Quotes by: Walter Pater

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Walter Pater
Walter Pater, photograph Elliott & Fry, 1890s
Born (1839-08-04)4 August 1839
Stepney, London
Died 30 July 1894(1894-07-30) (aged 54)
Oxford
Resting place Holywell Cemetery
Occupation Academic, essayist, writer
Language English
Nationality British
Ethnicity Caucasian
Alma mater The Queen's College, Oxford
Genre Essay, art criticism, literary criticism, literary fiction
Notable works The Renaissance (1873), Marius the Epicurean (1885)
Notable awards Honorary LL.D, University of Glasgow (1894)

The service of philosophy, of speculative culture, towards the human spirit, is to rouse, to startle it to a life of constant and eager observation.
Walter Pater
With this sense of the splendour of our experience and of its awful brevity, gathering all we are into one desperate effort to see and touch, we shall hardly have time to make theories about the things we see and touch.
Walter Pater
To regard all things and principles of things as inconstant modes or fashions has more and more become the tendency of modern thought.
Walter Pater
What is important, then, is not that the critic should possess a correct abstract definition of beauty for the intellect, but a certain kind of temperament, the power of being deeply moved by the presence of beautiful objects.
Walter Pater
Such discussions help us very little to enjoy what has been well done in art or poetry, to discriminate between what is more and what is less excellent in them, or to use words like beauty, excellence, art, poetry, with a more precise meaning than they would otherwise have.
Walter Pater
In a sense it might even be said that our failure is to form habits: for, after all, habit is relative to a stereotyped world, and meantime it is only the roughness of the eye that makes two persons, things, situations, seem alike.
Walter Pater
The Renaissance of the fifteenth century was, in many things, great rather by what it designed then by what it achieved.
Walter Pater
The various forms of intellectual activity which together make up the culture of an age, move for the most part from different starting-points, and by unconnected roads.
Walter Pater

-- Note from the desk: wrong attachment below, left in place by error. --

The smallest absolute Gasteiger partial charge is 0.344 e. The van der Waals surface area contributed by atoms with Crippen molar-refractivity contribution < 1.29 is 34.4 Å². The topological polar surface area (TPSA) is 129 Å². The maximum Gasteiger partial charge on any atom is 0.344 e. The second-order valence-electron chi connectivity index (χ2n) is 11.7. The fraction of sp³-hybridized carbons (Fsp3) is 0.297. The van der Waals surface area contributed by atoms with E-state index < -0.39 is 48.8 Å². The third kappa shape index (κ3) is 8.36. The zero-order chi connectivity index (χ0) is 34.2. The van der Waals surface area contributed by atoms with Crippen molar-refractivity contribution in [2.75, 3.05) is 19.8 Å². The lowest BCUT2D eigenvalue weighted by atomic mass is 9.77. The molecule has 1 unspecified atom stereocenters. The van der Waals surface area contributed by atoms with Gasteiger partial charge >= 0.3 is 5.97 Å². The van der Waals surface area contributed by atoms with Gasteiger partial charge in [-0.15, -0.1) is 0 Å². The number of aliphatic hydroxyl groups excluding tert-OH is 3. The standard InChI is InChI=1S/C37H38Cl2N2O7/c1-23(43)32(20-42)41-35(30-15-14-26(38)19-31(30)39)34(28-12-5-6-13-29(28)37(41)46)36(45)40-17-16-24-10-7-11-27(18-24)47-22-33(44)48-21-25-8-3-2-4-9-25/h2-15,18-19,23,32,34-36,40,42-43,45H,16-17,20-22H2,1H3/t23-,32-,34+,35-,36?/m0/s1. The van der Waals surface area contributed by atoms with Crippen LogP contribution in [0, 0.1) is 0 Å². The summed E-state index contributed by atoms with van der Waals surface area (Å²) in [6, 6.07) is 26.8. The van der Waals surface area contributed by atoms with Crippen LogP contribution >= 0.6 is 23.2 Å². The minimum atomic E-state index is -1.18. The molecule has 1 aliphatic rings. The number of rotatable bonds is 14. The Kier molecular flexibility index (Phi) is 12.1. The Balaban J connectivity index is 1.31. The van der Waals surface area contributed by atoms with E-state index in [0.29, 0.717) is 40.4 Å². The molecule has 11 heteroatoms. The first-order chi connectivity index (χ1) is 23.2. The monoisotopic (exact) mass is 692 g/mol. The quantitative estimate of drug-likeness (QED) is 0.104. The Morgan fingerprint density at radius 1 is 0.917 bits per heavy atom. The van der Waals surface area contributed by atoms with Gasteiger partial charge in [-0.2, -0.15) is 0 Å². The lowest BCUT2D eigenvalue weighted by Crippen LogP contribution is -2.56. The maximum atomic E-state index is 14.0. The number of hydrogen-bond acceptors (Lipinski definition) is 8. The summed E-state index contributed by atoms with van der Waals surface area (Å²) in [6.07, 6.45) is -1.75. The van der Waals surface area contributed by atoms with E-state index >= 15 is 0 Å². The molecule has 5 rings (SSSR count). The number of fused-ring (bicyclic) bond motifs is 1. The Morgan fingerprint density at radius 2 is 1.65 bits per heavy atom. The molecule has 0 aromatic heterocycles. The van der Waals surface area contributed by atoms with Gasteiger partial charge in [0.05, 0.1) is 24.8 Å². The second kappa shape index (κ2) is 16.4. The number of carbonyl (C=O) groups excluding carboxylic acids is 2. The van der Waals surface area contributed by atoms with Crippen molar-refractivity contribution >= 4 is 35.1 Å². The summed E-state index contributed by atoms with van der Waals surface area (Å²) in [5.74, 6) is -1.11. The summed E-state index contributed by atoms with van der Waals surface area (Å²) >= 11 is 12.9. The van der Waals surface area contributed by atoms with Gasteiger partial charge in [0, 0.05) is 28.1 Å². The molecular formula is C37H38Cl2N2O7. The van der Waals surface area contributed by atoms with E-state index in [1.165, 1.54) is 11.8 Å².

And the fifteenth century was an impassioned age, so ardent and serious in its pursuit of art that it consecrated everything with which art had to ad as a religious object.
Walter Pater
One of the most beautiful passages of Rousseau is that in the sixth book of Confessions, where he describes the awakening in him of the literary sense. Of such wisdom, the poetic passion, the desire of beauty, the love of art for its own sake, has most.
Walter Pater
A counted number of pulses only is given to us of a variegated, dramatic life. How may we see in them all that is to to be seen in them by the finest senses?
Walter Pater
Not to discriminate every moment some passionate attitude in those about us, and in the very brilliancy of their gifts some tragic dividing on their ways, is, on this short day of frost and sun, to sleep before evening.
Walter Pater
Great passions may give us a quickened sense of life, ecstasy and sorrow of love, the various forms of enthusiastic activity, disinterested or otherwise, which comes naturally to many of us.
Walter Pater
Philosophical theories or ideas, as points of view, instruments of criticism, may help us to gather up what might otherwise pass unregarded by us.
Walter Pater
Experience, already reduced to a group of impressions, is ringed round for each one of us by that thick wall of personality through which no real voice has ever pierced on its way to us, or from us to that which we can only conjecture to be without.
Walter Pater
Art comes to you proposing frankly to give nothing but the highest quality to your moments as they pass.
Walter Pater
At first sight experience seems to bury us under a flood of external objects, pressing upon us with a sharp and importunate reality, calling us out of ourselves in a thousand forms of action.
Walter Pater
Many attempts have been made by writers on art and poetry to define beauty in the abstract, to express it in the most general terms, to find some universal formula for it.
Walter Pater
A very intimate sense of the expressiveness of outward things, which ponders, listens, penetrates, where the earlier, less developed consciousness passed lightly by, is an important element in the general temper of our modern poetry.
Walter Pater
No account of the Renaissance can be complete without some notice of the attempt made by certain Italian scholars of the fifteenth century to reconcile Christianity with the religion of ancient Greece.
Walter Pater
That sense of a life in natural objects, which in most poetry is but a rhetorical artifice, was, then, in Wordsworth the assertion of what was for him almost literal fact.
Walter Pater
For art comes to you proposing frankly to give nothing but the highest quality to your moments as they pass, and simply for those moments' sake.
Walter Pater
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